And two points need to be emphasized here.  The first is that Jesus is with his disciples in the storm.  He is not a distant God hiding above the clouds and pouring his wrath down on these hapless sailors.  No, he endures exactly what they do.  Their struggles, toils, and discomforts are his own.  What he does not share is their fear – that’s the other point to be made.  By sleeping peacefully through the rising tempest Jesus demonstrates how little there is to fear from one of life’s storms.

 

            But the disciples, like we often do, misinterpret his calm assurance for a lack of concern.  “Don’t you care if we perish?” they cry.  And this is strange, because if you consider their state of faithfulness at the time, they really don’t think Jesus can do anything to help anyway.  They’re the seasoned sailors, not him.  What exactly do they expect him to do that they can’t? Remember, they’re all surprised and amazed when he stops the storm.  It was unexpected – thought to be beyond his ability.  They just can’t stand the idea that he’s not panicking like they are. “Wake up and be terrified like the rest of us!” is what they’re really saying.  But in the process they make what is mankind’s cruelest accusation against God:  “Don’t you care?  Don’t you love us?”  And unfortunately, this is often our cry.  The difference is that we know what Jesus can do, and we know exactly what his love for us cost him – a horrendous death on a cross; but in those times that he directs us into a storm, it’s “Why, Lord?  Don’t you care if we are lost?”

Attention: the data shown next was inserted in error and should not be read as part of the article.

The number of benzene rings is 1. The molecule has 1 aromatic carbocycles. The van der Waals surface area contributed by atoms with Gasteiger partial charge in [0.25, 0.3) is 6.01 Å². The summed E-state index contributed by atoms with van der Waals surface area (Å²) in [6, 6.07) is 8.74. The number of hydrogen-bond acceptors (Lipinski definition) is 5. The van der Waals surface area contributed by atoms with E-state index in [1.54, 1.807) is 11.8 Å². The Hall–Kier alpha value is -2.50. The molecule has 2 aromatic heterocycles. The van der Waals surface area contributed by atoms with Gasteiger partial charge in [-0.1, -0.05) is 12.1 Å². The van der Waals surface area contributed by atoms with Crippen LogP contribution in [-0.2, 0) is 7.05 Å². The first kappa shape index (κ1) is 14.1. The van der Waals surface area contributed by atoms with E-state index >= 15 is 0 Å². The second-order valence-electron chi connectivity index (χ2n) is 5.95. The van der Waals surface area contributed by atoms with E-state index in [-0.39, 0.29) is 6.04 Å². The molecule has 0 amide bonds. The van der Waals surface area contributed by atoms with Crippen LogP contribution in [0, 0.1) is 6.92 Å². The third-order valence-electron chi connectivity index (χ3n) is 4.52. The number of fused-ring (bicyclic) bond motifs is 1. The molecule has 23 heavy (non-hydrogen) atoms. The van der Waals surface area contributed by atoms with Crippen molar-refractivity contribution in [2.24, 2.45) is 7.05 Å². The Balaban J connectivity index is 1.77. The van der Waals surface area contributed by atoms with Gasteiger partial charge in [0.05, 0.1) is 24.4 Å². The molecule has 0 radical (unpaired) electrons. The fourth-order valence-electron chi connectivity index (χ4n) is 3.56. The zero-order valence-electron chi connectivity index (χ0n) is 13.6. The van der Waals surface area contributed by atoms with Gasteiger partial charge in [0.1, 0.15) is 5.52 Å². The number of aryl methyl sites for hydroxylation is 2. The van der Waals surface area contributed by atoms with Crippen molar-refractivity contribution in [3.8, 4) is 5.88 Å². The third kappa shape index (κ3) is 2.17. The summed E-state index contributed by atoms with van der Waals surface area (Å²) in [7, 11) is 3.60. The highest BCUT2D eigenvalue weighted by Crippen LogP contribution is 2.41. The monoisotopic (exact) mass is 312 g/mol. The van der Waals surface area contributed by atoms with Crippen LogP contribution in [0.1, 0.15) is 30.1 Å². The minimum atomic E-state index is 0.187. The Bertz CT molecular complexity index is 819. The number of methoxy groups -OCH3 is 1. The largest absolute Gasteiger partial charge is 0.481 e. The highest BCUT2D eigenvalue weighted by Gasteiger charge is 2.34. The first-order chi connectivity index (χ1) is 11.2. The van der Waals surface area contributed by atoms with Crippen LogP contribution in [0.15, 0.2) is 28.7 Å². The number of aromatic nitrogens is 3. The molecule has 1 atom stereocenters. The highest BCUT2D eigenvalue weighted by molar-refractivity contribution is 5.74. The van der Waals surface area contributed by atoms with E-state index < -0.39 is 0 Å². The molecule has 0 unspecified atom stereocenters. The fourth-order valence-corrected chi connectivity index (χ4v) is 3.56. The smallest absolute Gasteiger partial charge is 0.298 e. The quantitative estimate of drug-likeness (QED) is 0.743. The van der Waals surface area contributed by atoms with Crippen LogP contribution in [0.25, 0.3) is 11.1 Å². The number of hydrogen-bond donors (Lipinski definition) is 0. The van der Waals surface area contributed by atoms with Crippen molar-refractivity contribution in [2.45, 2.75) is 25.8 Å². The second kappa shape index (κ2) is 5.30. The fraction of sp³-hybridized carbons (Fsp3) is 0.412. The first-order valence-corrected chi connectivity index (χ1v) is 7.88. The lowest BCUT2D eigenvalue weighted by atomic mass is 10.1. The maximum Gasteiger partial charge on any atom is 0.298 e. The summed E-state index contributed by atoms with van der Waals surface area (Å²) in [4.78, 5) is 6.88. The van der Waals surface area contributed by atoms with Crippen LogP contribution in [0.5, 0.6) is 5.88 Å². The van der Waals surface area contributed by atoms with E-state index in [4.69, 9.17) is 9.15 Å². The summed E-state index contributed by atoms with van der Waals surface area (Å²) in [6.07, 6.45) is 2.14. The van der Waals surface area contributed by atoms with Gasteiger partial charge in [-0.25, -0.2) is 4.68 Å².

The truth is that it’s precisely because he does care if we are lost that he directs into the storms.  The sort of “fair weather” faith that is washed overboard by a little squall isn’t true faith at all.  It is instead the shallow rooted response of the seed that fell among the rocky soil. It sprung up quickly, but soon perished for lack of root.  The Lord is interested in washing away from us such half-hearted attachments that we mistakenly call faith so that he can install the real thing.  He is in the process of perfecting our faith – purifying it as if by fire, or to use today’s theme:  by the storms of life.  And he controls each and every one of these storms to create and strengthen the faith in us that he desires.